I ran into Kip at the YMCA, we talked about life. I shared some of my experiences. He seemed somewhat interested. We met from time to time. I suggested we both were way beyond still needing to prove ourselves physically, and he might want to spend more time with softer physical pursuits, while working harder internally, on Kip. He did not seem inclined to go softer physically. It was really important to him to keep pushing himself in that way.
So, although sadly, I told Davis that I was not all that surprised to hear Kip had died on the running track, after being told by his doctor to take it easy.
That was Davis’ first real time to see something on this world happen that somewhat resembled what happened in parts of HEAVY WAIT. The literal interfacing between this world and the spirit world. The first of many times Davis would see that interfacing in stuff that happened in my life. Interfacing I didn’t get the impression Davis wanted much, if anything, to do with. Who could blalme him?
My recollection is, after reading the HEAVY WAIT manuscript, Davis said he wasn’t sure some, or a lot of it wasn’t true. I said maybe that was because some, or a lot of it was true.
How it came about that I went to Helen from Key West in late April of 2001, and how I came to know I was going to write that strange tale the day after I got to Helen, and how I came to stay that summer in Helen, is told in the Preface to the tale. Also told in the Preface is why the tale really is a poem, and not a novel.
As for how I came to be Sloan Young …
After my father reacted very badly in late 2000 to my inquiry about having an older half-brother, who had been revealed to me in my and my then two best men friends’ dreams, one of the men had been a valued Golden Flake employee, the angels told me to change my name to Sloan Young and to renounce all of my inheritances, and to notify my father and my daughters, my brother and sister, and some of my former wives, and my father’s lawyer. I did that. Then, I was sent out of the country for a while.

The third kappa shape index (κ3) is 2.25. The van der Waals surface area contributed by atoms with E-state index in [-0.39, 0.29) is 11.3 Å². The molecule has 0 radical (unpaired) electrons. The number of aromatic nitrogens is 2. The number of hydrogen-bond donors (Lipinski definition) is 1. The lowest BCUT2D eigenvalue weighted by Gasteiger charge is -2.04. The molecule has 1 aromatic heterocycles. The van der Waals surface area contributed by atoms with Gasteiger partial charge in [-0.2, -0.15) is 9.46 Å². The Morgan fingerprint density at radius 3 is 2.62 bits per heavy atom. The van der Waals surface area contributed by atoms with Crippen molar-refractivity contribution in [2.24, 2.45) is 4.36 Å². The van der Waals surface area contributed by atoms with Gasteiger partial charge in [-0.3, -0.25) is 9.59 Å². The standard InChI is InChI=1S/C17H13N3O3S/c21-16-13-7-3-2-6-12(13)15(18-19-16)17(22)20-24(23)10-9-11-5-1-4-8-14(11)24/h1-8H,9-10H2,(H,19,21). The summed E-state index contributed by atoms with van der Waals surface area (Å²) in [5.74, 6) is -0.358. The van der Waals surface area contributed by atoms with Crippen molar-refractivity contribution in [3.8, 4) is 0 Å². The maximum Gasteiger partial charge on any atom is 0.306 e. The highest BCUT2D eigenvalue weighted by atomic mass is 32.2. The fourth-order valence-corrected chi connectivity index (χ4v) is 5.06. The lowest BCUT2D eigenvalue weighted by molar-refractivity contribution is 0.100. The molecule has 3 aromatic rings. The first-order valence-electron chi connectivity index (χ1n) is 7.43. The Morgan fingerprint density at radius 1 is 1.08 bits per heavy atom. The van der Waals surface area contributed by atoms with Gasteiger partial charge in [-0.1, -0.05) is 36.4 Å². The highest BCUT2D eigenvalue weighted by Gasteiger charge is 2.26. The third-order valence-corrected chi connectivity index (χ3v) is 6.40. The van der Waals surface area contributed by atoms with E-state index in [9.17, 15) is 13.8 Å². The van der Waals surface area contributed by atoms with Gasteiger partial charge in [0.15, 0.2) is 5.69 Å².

My travelling companion was a woman who later would be the model for and the muse of HEAVY WAIT. Together, we began to circumnavigate the globe, relying mostly on cash advances we got from banks using our credit cards. We did Costa Rica, Amsterdam, South Africa, Mauritius, India, Tokyo, Honolulu, Molokai and Maui. The banks cut us off in Molokai, and we ran out of cash on Maui and went homeless.
I suppose the pinnacle of the trip came when we were on Mauritius, when I told my mate that I was getting that there was a greater evil than Lucifer, and she said she was getting that if Sloan was getting that, then it was true. Soon after that, we were shown together that Mary had molested Jesus, and I was so upset that I told heaven I no longer trusted Jesus because that information never should have been withheld from humanity; the havoc it had wreaked in the collective subconscious of Christendom and the entire species was beyond calculation. We were told Jesus and Mary Magdalene’s realm is huge, and eventually I would get over my rage and put it behind me.
Also while on Mauritius, we were by then aware of the life review all human beings get when they leave this life, and that we were getting at least part, if not all of our life review before we left this life. It was brutal. I wrote to my father about the life review, said it was up to him whether he had it before he passed over, or afterward. I wrote to my daughters and told them things I can only imagine left them also convinced I was insane.
I did not then know my father was sharing all of what he received from me with my daughters’ mother, who held a PhD in psychology, and he was relying on her evaluation of my state of mind on matters about which she had no experience of knowledge. I did not yet then know for sure that she was the person responsible for what I was told in my sleep, in Helen, while I was writing HEAVY WAIT: “Your son was murdered.” I wrote to my oldest daughter about that, and then I dreamt she had no right arm, which told me I would not hear back from her. I did not know it meant I would never hear back from her, nor from her younger sister, in a human way.